Late nights. Strong booze. An iconic American brand. This is what we should be striving to emulate in our L&D design. Don’t believe me? Read on…
Standing at the platform at Tower Hill station recently I was struck by an advert for Jack Daniel’s that, for me, is a great example of using contrast in your use of images and text to draw in your audience – see below:
On the one hand you have this rusty, old safe that would seem to be at odds with the young, vibrant branding that many drinks companies (alcoholic or otherwise) try to push on to us. In fact when you contrast it with some other rival offerings, the contrast could not be more stark in terms of chic youthfulness and – dare I say it – ‘being cool’ (kind of hate myself for typing that but it seemed the best way to put it!).
But observe a little closer and you realise that there is more to this advert than first meets the eyes. So you have this old, rusty image, but then the following slogan to go along with it:
“Mr Jack passed away due to an injury he sustained when kicking his safe early one morning at work.
Moral of the story: Never go to work early.”
Well, well – turns out the brand is quite hip after all. More importantly a great deal of self-awareness is show in this advert: a rich, long history as a product with a strong sense of its own values – e.g. a dry sense of humour which it uses in a very self-deprecating way. Not only that but that original image has actually achieved it aims of acting as a hook to reel you in to the tag line of the advert. In doing so, perhaps it also makes you more curious about the product, the story of Jack Daniel’s safe, or possibly how you might go about avoiding having to come in to the office early next time your manager wants you too.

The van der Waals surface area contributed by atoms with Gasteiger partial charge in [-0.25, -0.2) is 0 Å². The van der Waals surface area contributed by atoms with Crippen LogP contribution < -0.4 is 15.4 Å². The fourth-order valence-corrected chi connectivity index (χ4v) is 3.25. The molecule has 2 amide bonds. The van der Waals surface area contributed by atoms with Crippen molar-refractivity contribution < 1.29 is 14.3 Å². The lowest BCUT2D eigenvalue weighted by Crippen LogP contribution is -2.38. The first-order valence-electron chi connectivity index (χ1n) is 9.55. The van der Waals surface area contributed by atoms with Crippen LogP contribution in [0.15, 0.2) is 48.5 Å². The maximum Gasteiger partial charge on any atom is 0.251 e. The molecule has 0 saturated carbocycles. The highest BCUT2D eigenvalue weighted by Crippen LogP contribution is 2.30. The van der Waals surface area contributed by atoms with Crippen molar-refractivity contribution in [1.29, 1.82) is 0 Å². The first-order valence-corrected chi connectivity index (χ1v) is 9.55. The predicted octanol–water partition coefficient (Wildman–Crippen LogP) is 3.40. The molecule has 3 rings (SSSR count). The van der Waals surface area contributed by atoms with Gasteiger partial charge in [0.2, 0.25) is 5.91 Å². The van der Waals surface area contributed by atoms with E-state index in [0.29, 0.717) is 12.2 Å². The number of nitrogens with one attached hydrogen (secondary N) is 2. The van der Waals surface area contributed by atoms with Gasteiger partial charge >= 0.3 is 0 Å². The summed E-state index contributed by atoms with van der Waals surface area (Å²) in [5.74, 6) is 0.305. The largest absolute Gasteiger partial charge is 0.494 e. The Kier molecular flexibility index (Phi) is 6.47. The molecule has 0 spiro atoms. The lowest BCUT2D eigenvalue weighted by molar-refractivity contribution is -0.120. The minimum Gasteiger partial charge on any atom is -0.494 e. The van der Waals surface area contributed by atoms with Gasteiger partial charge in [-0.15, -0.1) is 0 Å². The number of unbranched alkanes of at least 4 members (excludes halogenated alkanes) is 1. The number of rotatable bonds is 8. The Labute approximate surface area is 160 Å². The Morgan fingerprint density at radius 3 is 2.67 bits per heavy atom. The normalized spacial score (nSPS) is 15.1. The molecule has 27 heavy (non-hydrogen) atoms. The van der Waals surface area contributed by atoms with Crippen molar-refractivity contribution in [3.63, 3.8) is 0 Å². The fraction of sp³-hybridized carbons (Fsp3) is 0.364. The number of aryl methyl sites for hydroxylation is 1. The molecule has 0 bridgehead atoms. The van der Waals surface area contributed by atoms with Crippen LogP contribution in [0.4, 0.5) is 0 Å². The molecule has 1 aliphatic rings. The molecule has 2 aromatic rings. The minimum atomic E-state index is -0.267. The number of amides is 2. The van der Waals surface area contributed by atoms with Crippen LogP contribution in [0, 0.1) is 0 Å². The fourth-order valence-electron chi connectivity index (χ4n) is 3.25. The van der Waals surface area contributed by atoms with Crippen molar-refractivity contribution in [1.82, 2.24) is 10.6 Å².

So how is this relevant to instructional designers or L&D professionals in general? It is a subtle reminder of the value of contrast in our content in order to draw our audience in – a Trojan horse approach to designing and delivering content.
“Contrast? Surely that is 1) A button on a TV remote control, or 2) Confusing for our audience?” – Well, 1) Yes, and 2) No. Not when it is done well. Effective use in contrast in terms of images, text or general juxtaposition between the two will act as a means to revitalise your audience and, if nothing else, make them want to pay attention so they stay on top of what is coming next. It can also act as an energiser for your session, getting attendees who might be tired or exhausted after a long stretch of delivery think ‘Oh hang on – where did that come from? Does that make sense? How does that fit in to the scheme of what we have discussed so far? Exactly how hard did he kick that safe?!’
Although the context is different (one setting is about helping an individual grow on a professional or personal level, the other is about promoting a product) the underlying principle is the same: you need to find ways to attract, engage and sustain interest from your audience and make the value of the message you are delivering to them resonate on a personal level, whether through your history, humour, values or otherwise.
However you do it contrast can aid your cause – and if you have experience of this in the past, I would love to hear about how you used this effectively, when it worked better, when it did not and so on. In the meantime I have a strange urge to have a drink – and not turn up to work early tomorrow….
UPDATE: Not sure if it is a Tower Hill station advert pre-requisite, but if you are interested to see a previous example of this in the same station from Tescos then check out my blog post here. If nothing else it might make think differently about the next design project you have to work on – and when it comes to that, every little helps…